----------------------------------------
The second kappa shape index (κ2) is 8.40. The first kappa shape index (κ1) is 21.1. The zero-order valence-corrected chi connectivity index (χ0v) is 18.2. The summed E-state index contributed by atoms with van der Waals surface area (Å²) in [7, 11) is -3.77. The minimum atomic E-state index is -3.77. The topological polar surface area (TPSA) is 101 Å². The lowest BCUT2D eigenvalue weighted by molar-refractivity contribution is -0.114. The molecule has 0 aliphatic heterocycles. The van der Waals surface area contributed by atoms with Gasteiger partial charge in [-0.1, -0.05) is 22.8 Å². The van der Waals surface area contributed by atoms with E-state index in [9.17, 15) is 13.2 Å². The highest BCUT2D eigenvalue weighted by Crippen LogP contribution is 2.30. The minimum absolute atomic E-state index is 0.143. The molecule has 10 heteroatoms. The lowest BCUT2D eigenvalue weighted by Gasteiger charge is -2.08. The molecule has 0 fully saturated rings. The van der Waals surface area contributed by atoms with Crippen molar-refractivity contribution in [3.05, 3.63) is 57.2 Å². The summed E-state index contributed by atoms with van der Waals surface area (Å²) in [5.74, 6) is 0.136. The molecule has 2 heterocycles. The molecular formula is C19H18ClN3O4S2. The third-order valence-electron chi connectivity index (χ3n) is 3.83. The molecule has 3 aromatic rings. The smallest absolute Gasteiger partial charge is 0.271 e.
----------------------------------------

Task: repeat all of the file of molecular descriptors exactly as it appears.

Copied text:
The second kappa shape index (κ2) is 8.40. The first kappa shape index (κ1) is 21.1. The zero-order valence-corrected chi connectivity index (χ0v) is 18.2. The summed E-state index contributed by atoms with van der Waals surface area (Å²) in [7, 11) is -3.77. The minimum atomic E-state index is -3.77. The topological polar surface area (TPSA) is 101 Å². The lowest BCUT2D eigenvalue weighted by molar-refractivity contribution is -0.114. The molecule has 0 aliphatic heterocycles. The van der Waals surface area contributed by atoms with Gasteiger partial charge in [-0.1, -0.05) is 22.8 Å². The van der Waals surface area contributed by atoms with E-state index in [9.17, 15) is 13.2 Å². The highest BCUT2D eigenvalue weighted by Crippen LogP contribution is 2.30. The minimum absolute atomic E-state index is 0.143. The molecule has 10 heteroatoms. The lowest BCUT2D eigenvalue weighted by Gasteiger charge is -2.08. The molecule has 0 fully saturated rings. The van der Waals surface area contributed by atoms with Crippen molar-refractivity contribution in [3.05, 3.63) is 57.2 Å². The summed E-state index contributed by atoms with van der Waals surface area (Å²) in [5.74, 6) is 0.136. The molecule has 2 heterocycles. The molecular formula is C19H18ClN3O4S2. The third-order valence-electron chi connectivity index (χ3n) is 3.83. The molecule has 3 aromatic rings. The smallest absolute Gasteiger partial charge is 0.271 e.